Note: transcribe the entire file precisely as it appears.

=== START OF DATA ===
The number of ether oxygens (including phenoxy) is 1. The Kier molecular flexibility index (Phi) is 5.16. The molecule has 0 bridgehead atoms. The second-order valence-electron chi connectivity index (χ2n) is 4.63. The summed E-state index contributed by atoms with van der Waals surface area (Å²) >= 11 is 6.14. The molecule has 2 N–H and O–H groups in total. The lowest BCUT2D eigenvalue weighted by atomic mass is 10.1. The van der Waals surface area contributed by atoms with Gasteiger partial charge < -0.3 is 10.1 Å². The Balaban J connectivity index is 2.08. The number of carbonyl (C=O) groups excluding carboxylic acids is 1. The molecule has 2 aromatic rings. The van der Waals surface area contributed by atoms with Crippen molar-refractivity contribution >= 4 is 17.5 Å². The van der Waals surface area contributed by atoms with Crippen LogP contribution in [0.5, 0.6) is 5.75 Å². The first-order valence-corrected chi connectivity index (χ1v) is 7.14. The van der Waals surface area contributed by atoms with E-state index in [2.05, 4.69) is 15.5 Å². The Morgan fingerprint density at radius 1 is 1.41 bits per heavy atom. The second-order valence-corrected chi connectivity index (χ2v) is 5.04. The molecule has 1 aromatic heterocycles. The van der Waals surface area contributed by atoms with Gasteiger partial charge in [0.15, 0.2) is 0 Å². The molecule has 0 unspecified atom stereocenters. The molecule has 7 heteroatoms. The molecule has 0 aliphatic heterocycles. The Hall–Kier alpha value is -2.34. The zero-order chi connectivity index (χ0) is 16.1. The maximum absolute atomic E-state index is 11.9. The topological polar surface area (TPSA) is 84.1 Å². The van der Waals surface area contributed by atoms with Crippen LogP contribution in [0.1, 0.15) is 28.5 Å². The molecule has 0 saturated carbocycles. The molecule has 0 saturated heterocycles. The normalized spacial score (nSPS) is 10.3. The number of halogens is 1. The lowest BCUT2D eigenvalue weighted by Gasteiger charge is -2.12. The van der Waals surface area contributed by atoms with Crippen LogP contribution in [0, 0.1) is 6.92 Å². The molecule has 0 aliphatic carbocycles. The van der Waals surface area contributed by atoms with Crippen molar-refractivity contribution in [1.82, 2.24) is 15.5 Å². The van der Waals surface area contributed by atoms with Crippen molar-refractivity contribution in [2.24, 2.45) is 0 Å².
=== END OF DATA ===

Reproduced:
The number of ether oxygens (including phenoxy) is 1. The Kier molecular flexibility index (Phi) is 5.16. The molecule has 0 bridgehead atoms. The second-order valence-electron chi connectivity index (χ2n) is 4.63. The summed E-state index contributed by atoms with van der Waals surface area (Å²) >= 11 is 6.14. The molecule has 2 N–H and O–H groups in total. The lowest BCUT2D eigenvalue weighted by atomic mass is 10.1. The van der Waals surface area contributed by atoms with Gasteiger partial charge < -0.3 is 10.1 Å². The Balaban J connectivity index is 2.08. The number of carbonyl (C=O) groups excluding carboxylic acids is 1. The molecule has 2 aromatic rings. The van der Waals surface area contributed by atoms with Crippen molar-refractivity contribution >= 4 is 17.5 Å². The van der Waals surface area contributed by atoms with Crippen LogP contribution in [0.5, 0.6) is 5.75 Å². The first-order valence-corrected chi connectivity index (χ1v) is 7.14. The van der Waals surface area contributed by atoms with E-state index in [2.05, 4.69) is 15.5 Å². The Morgan fingerprint density at radius 1 is 1.41 bits per heavy atom. The second-order valence-corrected chi connectivity index (χ2v) is 5.04. The molecule has 1 aromatic heterocycles. The van der Waals surface area contributed by atoms with Gasteiger partial charge in [0.15, 0.2) is 0 Å². The molecule has 0 unspecified atom stereocenters. The molecule has 7 heteroatoms. The molecule has 0 aliphatic heterocycles. The Hall–Kier alpha value is -2.34. The zero-order chi connectivity index (χ0) is 16.1. The maximum absolute atomic E-state index is 11.9. The topological polar surface area (TPSA) is 84.1 Å². The van der Waals surface area contributed by atoms with Crippen LogP contribution in [0.1, 0.15) is 28.5 Å². The molecule has 0 saturated carbocycles. The molecule has 0 saturated heterocycles. The normalized spacial score (nSPS) is 10.3. The number of halogens is 1. The lowest BCUT2D eigenvalue weighted by Gasteiger charge is -2.12. The van der Waals surface area contributed by atoms with Crippen LogP contribution in [0, 0.1) is 6.92 Å². The molecule has 0 aliphatic carbocycles. The van der Waals surface area contributed by atoms with Crippen molar-refractivity contribution in [1.82, 2.24) is 15.5 Å². The van der Waals surface area contributed by atoms with Crippen molar-refractivity contribution in [2.24, 2.45) is 0 Å².